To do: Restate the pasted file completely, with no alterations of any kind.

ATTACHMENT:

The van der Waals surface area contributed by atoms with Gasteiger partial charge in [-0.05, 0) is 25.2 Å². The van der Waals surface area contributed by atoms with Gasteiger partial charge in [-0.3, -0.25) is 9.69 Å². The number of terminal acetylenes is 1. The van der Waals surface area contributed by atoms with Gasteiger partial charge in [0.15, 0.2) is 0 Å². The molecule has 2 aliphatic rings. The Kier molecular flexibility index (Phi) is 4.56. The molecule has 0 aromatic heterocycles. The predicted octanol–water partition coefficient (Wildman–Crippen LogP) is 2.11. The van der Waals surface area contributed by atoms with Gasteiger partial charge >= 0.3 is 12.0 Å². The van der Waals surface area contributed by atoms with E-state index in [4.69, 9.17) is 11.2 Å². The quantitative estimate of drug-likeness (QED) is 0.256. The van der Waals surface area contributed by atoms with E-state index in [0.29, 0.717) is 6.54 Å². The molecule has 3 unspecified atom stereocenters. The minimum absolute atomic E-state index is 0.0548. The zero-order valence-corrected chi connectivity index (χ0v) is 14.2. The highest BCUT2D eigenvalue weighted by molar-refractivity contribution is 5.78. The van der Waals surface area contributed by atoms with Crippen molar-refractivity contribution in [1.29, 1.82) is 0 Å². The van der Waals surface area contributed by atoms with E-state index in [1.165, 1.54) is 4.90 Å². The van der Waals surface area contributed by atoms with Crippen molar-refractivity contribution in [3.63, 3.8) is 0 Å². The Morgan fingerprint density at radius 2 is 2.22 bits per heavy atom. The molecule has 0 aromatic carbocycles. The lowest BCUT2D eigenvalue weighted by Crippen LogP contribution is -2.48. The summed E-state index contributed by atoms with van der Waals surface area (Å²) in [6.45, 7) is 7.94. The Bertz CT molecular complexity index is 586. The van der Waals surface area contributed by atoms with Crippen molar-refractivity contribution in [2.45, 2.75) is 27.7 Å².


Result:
The van der Waals surface area contributed by atoms with Gasteiger partial charge in [-0.05, 0) is 25.2 Å². The van der Waals surface area contributed by atoms with Gasteiger partial charge in [-0.3, -0.25) is 9.69 Å². The number of terminal acetylenes is 1. The van der Waals surface area contributed by atoms with Gasteiger partial charge in [0.15, 0.2) is 0 Å². The molecule has 2 aliphatic rings. The Kier molecular flexibility index (Phi) is 4.56. The molecule has 0 aromatic heterocycles. The predicted octanol–water partition coefficient (Wildman–Crippen LogP) is 2.11. The van der Waals surface area contributed by atoms with Gasteiger partial charge >= 0.3 is 12.0 Å². The van der Waals surface area contributed by atoms with E-state index in [4.69, 9.17) is 11.2 Å². The quantitative estimate of drug-likeness (QED) is 0.256. The van der Waals surface area contributed by atoms with E-state index in [0.29, 0.717) is 6.54 Å². The molecule has 3 unspecified atom stereocenters. The minimum absolute atomic E-state index is 0.0548. The zero-order valence-corrected chi connectivity index (χ0v) is 14.2. The highest BCUT2D eigenvalue weighted by molar-refractivity contribution is 5.78. The van der Waals surface area contributed by atoms with Crippen molar-refractivity contribution in [1.29, 1.82) is 0 Å². The van der Waals surface area contributed by atoms with E-state index in [1.165, 1.54) is 4.90 Å². The van der Waals surface area contributed by atoms with Crippen molar-refractivity contribution in [3.63, 3.8) is 0 Å². The Morgan fingerprint density at radius 2 is 2.22 bits per heavy atom. The molecule has 0 aromatic carbocycles. The lowest BCUT2D eigenvalue weighted by Crippen LogP contribution is -2.48. The summed E-state index contributed by atoms with van der Waals surface area (Å²) in [6.45, 7) is 7.94. The Bertz CT molecular complexity index is 586. The van der Waals surface area contributed by atoms with Crippen molar-refractivity contribution in [2.45, 2.75) is 27.7 Å².